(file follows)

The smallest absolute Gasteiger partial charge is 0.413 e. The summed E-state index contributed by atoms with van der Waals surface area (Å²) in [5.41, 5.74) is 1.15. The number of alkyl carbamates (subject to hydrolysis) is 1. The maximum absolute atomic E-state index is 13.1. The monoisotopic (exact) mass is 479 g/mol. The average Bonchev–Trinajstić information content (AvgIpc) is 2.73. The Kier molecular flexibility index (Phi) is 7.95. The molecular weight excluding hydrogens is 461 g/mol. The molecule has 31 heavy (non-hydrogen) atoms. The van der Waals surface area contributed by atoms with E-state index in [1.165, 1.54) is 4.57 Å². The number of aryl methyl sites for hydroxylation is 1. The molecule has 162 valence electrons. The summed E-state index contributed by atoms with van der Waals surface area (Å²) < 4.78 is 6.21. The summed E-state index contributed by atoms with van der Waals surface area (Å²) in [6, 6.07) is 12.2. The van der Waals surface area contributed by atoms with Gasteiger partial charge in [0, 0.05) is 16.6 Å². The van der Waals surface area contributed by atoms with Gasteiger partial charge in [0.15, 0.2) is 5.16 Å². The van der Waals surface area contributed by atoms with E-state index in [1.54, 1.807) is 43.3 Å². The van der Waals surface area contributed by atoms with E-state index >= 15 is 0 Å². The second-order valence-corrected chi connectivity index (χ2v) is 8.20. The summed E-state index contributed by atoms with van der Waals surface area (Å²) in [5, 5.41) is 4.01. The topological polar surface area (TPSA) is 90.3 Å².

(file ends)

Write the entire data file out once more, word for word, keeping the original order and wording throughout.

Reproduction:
The smallest absolute Gasteiger partial charge is 0.413 e. The summed E-state index contributed by atoms with van der Waals surface area (Å²) in [5.41, 5.74) is 1.15. The number of alkyl carbamates (subject to hydrolysis) is 1. The maximum absolute atomic E-state index is 13.1. The monoisotopic (exact) mass is 479 g/mol. The average Bonchev–Trinajstić information content (AvgIpc) is 2.73. The Kier molecular flexibility index (Phi) is 7.95. The molecular weight excluding hydrogens is 461 g/mol. The molecule has 31 heavy (non-hydrogen) atoms. The van der Waals surface area contributed by atoms with E-state index in [1.165, 1.54) is 4.57 Å². The number of aryl methyl sites for hydroxylation is 1. The molecule has 162 valence electrons. The summed E-state index contributed by atoms with van der Waals surface area (Å²) < 4.78 is 6.21. The summed E-state index contributed by atoms with van der Waals surface area (Å²) in [6, 6.07) is 12.2. The van der Waals surface area contributed by atoms with Gasteiger partial charge in [0, 0.05) is 16.6 Å². The van der Waals surface area contributed by atoms with Gasteiger partial charge in [0.15, 0.2) is 5.16 Å². The van der Waals surface area contributed by atoms with E-state index in [1.54, 1.807) is 43.3 Å². The van der Waals surface area contributed by atoms with E-state index >= 15 is 0 Å². The second-order valence-corrected chi connectivity index (χ2v) is 8.20. The summed E-state index contributed by atoms with van der Waals surface area (Å²) in [5, 5.41) is 4.01. The topological polar surface area (TPSA) is 90.3 Å².